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STICK WITH “THIRD OFFSET”

Work pushed the “Third Offset” initiative he championed while in office, insisting the US must press hard to achieve leap-ahead technology advances just to keep up with its competition. As part of this, the US must move deliberately to be able to fight in space and have the resilience to “fight through” losses of satellite systems.The Budget Control Act will persist until 2021, and he sees little sign of it being repealed, meaning a probable series of continuing resolutions or two-year budget deals. What the military urgently needs is a five-year assured plan to function properly, he asserted.

One option—and the one which Congress has resorted to for several years—is to fund essential needs with the Overseas Contingency Operations [OCO] account. One of Work’s slides listed this option as “OCO the s#!t out of it.”Under the defense budget proposed a year ago, Work said it’s likely the services will wind up, practically, with about $30 billion more in usable funds. That’s far from what’s needed, but, “You can do a lot—a lot—with $30 billion” to fix readiness problems.Rather than attempt to grow the military, the Pentagon should fill empty billets and “empty missile holes,” Work said. Any adversary must look at well-stocked, well-trained US forces and conclude that “if they go after [us], it will be the worst day of their lives.” US forces will be far more credible if they are viewed as having the capability to fight all-out without notice. Work said it’s unfortunate the entire nuclear enterprise has atrophied so much that every element of it must be modernized all at once, but it must be done.“We are way, way behind on recapitalization,” he said, adding “all the margin is gone.” Every new nuclear program—from the Ohio-class ballistic submarine, to new B-21 bombers and missiles for the Air Force, to land-based ICBMs—has to be replaced, he insisted.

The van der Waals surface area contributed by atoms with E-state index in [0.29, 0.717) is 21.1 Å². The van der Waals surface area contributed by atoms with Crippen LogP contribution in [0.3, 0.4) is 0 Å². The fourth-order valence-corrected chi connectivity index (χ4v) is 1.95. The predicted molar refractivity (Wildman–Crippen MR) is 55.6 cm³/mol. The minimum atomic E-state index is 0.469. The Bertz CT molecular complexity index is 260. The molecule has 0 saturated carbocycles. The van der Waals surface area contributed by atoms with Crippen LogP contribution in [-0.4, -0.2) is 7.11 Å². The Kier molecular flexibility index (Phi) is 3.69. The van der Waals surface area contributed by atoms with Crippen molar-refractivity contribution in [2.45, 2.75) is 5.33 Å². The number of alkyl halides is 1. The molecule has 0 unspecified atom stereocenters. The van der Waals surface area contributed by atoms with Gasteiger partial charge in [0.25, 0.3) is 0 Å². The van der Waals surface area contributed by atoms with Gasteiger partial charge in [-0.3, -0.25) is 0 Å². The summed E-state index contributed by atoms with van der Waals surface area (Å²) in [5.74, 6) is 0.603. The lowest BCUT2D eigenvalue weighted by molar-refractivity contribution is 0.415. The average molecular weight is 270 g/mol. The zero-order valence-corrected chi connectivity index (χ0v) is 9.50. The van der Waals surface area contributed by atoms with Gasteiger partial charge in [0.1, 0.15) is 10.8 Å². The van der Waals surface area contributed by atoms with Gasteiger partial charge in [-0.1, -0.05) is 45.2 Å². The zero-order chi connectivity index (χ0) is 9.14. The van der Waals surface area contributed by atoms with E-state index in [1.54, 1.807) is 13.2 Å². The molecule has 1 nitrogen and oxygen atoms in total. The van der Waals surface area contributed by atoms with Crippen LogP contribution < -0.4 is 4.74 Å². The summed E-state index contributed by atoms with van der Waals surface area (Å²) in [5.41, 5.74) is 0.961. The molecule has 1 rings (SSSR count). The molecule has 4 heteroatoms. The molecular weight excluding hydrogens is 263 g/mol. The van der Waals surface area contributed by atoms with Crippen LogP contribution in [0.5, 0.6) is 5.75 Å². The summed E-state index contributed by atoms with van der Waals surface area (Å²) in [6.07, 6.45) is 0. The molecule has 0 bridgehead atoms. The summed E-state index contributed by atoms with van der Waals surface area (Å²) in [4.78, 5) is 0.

“About three percent” of the defense budget goes to nuclear forces, Work said, and modernization will double that figure to six percent. It’s unlikely there will be “any extra money to do it,” so that additional three percent will be “a decrement to the conventional forces;” another reason to resist trying to build a larger military.

DUMPING JSTARS

Once touted as the Air Force’s fourth-highest modernization priority—after the F-35 strike fighter, the KC-46 tanker, and B-21 bomber—a replacement of the E-8 JSTARS ground moving target radar platform seemed headed toward cancellation in December.

Senior Air Force leaders acknowledged in September they were reconsidering the JSTARS Recap program, worried that a big intelligence, surveillance, and reconnaissance platform would be too lucrative a target for enemies in a future war. USAF Chief of Staff Gen. David Goldfein and Secretary Heather Wilson told reporters at AFA’s Air, Space & Cyber Conference they were thinking instead about a disaggregated network of sensors on platforms already in the battlespace, which would be hard to knock out.Air Combat Command chief Gen. James “Mike” Holmes told an AFA Mitchell Institute gathering in late November that, as envisioned, JSTARS Recap can’t do the job originally anticipated.“We don’t think that a JSTARS Recap will give us the capability we need” in contested airspace, he said. At the time, the Air Force had not yet decided whether to simply dump the program—on the eve of selecting a contractor to build it—or go ahead, but with the proviso that it would only be used in more benign environments. In either case, USAF will need “a global capability that could do that [mission] on any battlefield,” Holmes said. The service is reviewing with sister services and allies other ways it could do the less-demanding mission. Two alternatives might be the RQ-4 Global Hawk remotely piloted aircraft or the Navy’s P-8 Poseidon patrol aircraft, Holmes said.As originally envisioned, JSTARS reveals large enemy vehicle formations and their movements, but there are other ways of defining that information now, Holmes said. In recent years, JSTARS has been used increasingly to watch individual vehicles and “dismounted” people and is “frankly … too expensive” to be used in such a way, he asserted.In late November, the Air Force picked Northrop Grumman over Raytheon to develop the large radar that would be the core JSTARS sensor; a contract separate from that of outfitting and integrating a small fleet of airplanes for the mission. Raytheon, in a brief statement, said it believed “the evaluation process had significant flaws, and we have filed a protest accordingly.” The Air Force said the Government Accountability Office has 100 days from the date of the protest to render a decision.Three companies were in the running for the JSTARS contract, expected to be awarded in the spring of 2018: Boeing, with a version of its 737, in a configuration similar to that of the P-8; Lockheed Martin, with a solution hosted on a Global Express business jet; and Northrop Grumman, offering a system mounted on a Gulfstream G550 business jet. The new aircraft was to be in service by 2024.